How should we feel about former Nats in the postseason?

The Nationals aren't participating in the 2021 postseason. And yet, everywhere you look, you find folks with Nationals connections that stir up all kinds of emotions inside you.

Really, they're everywhere. There's Kyle Schwarber hitting Schwarbombs for the Red Sox. Lucas Giolito dealing for the White Sox. Dusty Baker managing the Astros. Mike Maddux coaching the Cardinals pitching staff. Blake Treinen coming out of the bullpen and Steven Souza Jr. coming off the bench for the Dodgers. And, of course, the big ones: Max Scherzer and Trea Turner leading the way in L.A.

How are we supposed to feel about all of this?

On one hand, it's easy to dismiss this as part of the game. Players, managers and coaches move around all the time. This isn't unique to the Nats. Every non-participating team can find someone still playing who used to be with them.

But you can't deny that some of these former Nationals aren't just any former Nationals. These are prominent people who figured prominently into the franchise's successes and failures alike before moving on.

One of the greatest regular-season moments in club history was made possible by Souza, whose diving catch of Christian Yelich's drive to left-center with two outs in the ninth sealed Jordan Zimmermann's 2014 no-hitter.

Few players have made themselves as popular with fans in such a short amount of time as Schwarber did this June with his historic home run barrage.

Giolito might be the biggest what-if in team history, an elite pitching prospect who was supposed to ascend to ace status after Scherzer and Stephen Strasburg's time was done, only to underwhelm in four starts in 2016 and then serve as the centerpiece of the blockbuster Adam Eaton trade.

Treinen was the symbol of past bullpen disasters, a gifted reliever with a big arm who couldn't seem to handle big moments here, only to develop into a late-inning gem in Oakland and now Los Angeles.

The emotions are stirred up most, though, with the Astros manager and the Dodgers' two newest stars.

No Nationals fan is indifferent to Baker. You either adore him and believe he got a raw deal when he was fired after winning back-to-back division titles, or you believe he was never going to be able to lead a team all the way through October. Now he's managing his fifth different organization in the postseason, having led all of them to a division crown. And he's doing it for the same Astros franchise the Nats beat in the World Series and then were exposed as cheaters.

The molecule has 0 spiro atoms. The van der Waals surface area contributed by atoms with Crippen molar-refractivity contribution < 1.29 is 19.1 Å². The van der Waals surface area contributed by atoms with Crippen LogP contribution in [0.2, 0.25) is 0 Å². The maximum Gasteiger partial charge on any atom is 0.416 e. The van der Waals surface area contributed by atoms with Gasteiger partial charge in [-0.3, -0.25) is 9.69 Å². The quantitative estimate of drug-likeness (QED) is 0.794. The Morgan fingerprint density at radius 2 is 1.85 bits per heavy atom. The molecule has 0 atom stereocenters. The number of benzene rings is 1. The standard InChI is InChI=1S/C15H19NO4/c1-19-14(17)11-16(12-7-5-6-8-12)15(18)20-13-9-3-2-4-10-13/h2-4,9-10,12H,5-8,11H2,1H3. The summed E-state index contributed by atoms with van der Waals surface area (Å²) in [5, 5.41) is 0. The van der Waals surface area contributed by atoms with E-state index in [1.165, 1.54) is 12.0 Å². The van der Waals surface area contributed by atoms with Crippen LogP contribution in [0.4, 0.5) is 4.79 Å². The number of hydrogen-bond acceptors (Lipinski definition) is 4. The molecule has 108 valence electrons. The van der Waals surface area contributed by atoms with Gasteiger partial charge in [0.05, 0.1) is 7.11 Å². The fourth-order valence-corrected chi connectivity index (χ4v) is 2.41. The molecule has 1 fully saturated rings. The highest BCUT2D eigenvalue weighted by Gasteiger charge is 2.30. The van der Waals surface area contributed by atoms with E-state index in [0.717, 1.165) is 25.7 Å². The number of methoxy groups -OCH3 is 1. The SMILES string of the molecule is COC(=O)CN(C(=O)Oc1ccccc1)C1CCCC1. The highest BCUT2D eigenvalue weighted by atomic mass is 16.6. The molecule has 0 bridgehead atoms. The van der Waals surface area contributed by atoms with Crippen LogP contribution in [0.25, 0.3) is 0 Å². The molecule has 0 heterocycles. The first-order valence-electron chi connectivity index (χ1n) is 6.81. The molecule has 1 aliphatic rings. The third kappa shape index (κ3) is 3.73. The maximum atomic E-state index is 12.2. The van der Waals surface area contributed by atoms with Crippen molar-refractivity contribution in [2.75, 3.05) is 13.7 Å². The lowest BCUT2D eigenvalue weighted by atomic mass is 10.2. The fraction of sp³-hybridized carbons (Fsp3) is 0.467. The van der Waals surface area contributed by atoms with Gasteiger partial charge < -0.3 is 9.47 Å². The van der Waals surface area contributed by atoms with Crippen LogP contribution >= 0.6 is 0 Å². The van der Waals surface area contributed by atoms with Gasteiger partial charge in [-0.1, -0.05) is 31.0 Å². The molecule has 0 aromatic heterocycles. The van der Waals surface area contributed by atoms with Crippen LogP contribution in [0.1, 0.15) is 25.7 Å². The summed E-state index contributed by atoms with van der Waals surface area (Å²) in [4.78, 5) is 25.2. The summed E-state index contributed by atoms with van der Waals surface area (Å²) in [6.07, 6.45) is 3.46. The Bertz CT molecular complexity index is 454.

How are we supposed to feel about this? Are we hoping Dusty finally gets over the hump, wins a championship and punches his ticket to Cooperstown? Or are we hoping Jose Altuve, Carlos Correa, Alex Bregman and company suffer another indignity, with Baker left to suffer again as a result?

Scherzer-Celebrates-WC-Kids-Dodgers-Sidebar.jpgAnd then there are Scherzer and Turner. The emotions of the July trade are still really raw for most. It's not that long ago we all had reason to believe these guys would be playing in October in Nationals uniforms, trying to win a second World Series, then re-signing new contracts to stick around here a while longer.

That's a pipe dream now. If you didn't realize before, you certainly did late Wednesday night: Scherzer and Turner are thrilled to be Dodgers right now, and they celebrated that dramatic wild card win just as much as any victory from October 2019.

Maybe we should just take our cues from Juan Soto and Kevin Long. They showed up at Dodger Stadium, wearing Turner and Scherzer's old Nats jerseys, and were fully invested in the outcome of the game, rooting for their friends without hesitation.

Yeah, it's a little awkward at times. But if it makes you uncomfortable at any point, just pop in Game 7 of the 2019 World Series. It'll make watching the 2021 postseason a little easier.

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